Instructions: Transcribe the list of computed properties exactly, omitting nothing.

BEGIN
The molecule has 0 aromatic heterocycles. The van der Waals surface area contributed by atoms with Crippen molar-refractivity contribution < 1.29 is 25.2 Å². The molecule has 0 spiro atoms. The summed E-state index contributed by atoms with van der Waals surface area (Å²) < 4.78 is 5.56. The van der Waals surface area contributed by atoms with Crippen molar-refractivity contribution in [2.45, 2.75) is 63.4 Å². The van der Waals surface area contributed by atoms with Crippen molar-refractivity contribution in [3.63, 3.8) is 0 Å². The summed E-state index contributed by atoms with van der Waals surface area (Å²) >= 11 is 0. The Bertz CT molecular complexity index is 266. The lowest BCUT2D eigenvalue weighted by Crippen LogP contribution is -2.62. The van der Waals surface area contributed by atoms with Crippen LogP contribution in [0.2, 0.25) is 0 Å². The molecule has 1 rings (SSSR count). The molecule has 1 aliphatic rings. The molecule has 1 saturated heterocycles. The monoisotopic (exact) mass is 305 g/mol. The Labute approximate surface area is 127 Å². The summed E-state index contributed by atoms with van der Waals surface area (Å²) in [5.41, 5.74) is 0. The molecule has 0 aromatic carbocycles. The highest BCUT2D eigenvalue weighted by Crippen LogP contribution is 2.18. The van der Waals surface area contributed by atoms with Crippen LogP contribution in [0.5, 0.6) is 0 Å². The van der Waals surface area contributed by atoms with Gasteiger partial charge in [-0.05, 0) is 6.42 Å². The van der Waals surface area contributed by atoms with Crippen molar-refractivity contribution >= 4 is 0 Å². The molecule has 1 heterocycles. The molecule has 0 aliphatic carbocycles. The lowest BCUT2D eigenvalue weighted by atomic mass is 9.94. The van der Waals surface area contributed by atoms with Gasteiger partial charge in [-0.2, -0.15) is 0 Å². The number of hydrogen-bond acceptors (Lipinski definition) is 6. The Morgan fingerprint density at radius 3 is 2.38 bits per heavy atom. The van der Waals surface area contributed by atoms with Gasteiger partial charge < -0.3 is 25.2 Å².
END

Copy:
The molecule has 0 aromatic heterocycles. The van der Waals surface area contributed by atoms with Crippen molar-refractivity contribution < 1.29 is 25.2 Å². The molecule has 0 spiro atoms. The summed E-state index contributed by atoms with van der Waals surface area (Å²) < 4.78 is 5.56. The van der Waals surface area contributed by atoms with Crippen molar-refractivity contribution in [2.45, 2.75) is 63.4 Å². The van der Waals surface area contributed by atoms with Crippen molar-refractivity contribution in [3.63, 3.8) is 0 Å². The summed E-state index contributed by atoms with van der Waals surface area (Å²) >= 11 is 0. The Bertz CT molecular complexity index is 266. The lowest BCUT2D eigenvalue weighted by Crippen LogP contribution is -2.62. The van der Waals surface area contributed by atoms with Crippen LogP contribution in [0.2, 0.25) is 0 Å². The molecule has 1 rings (SSSR count). The molecule has 1 aliphatic rings. The molecule has 1 saturated heterocycles. The monoisotopic (exact) mass is 305 g/mol. The Labute approximate surface area is 127 Å². The summed E-state index contributed by atoms with van der Waals surface area (Å²) in [5.41, 5.74) is 0. The molecule has 0 aromatic carbocycles. The highest BCUT2D eigenvalue weighted by Crippen LogP contribution is 2.18. The van der Waals surface area contributed by atoms with Crippen LogP contribution in [0.5, 0.6) is 0 Å². The van der Waals surface area contributed by atoms with Gasteiger partial charge in [-0.05, 0) is 6.42 Å². The van der Waals surface area contributed by atoms with Crippen molar-refractivity contribution >= 4 is 0 Å². The molecule has 1 heterocycles. The molecule has 0 aliphatic carbocycles. The lowest BCUT2D eigenvalue weighted by atomic mass is 9.94. The van der Waals surface area contributed by atoms with Gasteiger partial charge in [-0.2, -0.15) is 0 Å². The number of hydrogen-bond acceptors (Lipinski definition) is 6. The Morgan fingerprint density at radius 3 is 2.38 bits per heavy atom. The van der Waals surface area contributed by atoms with Gasteiger partial charge < -0.3 is 25.2 Å².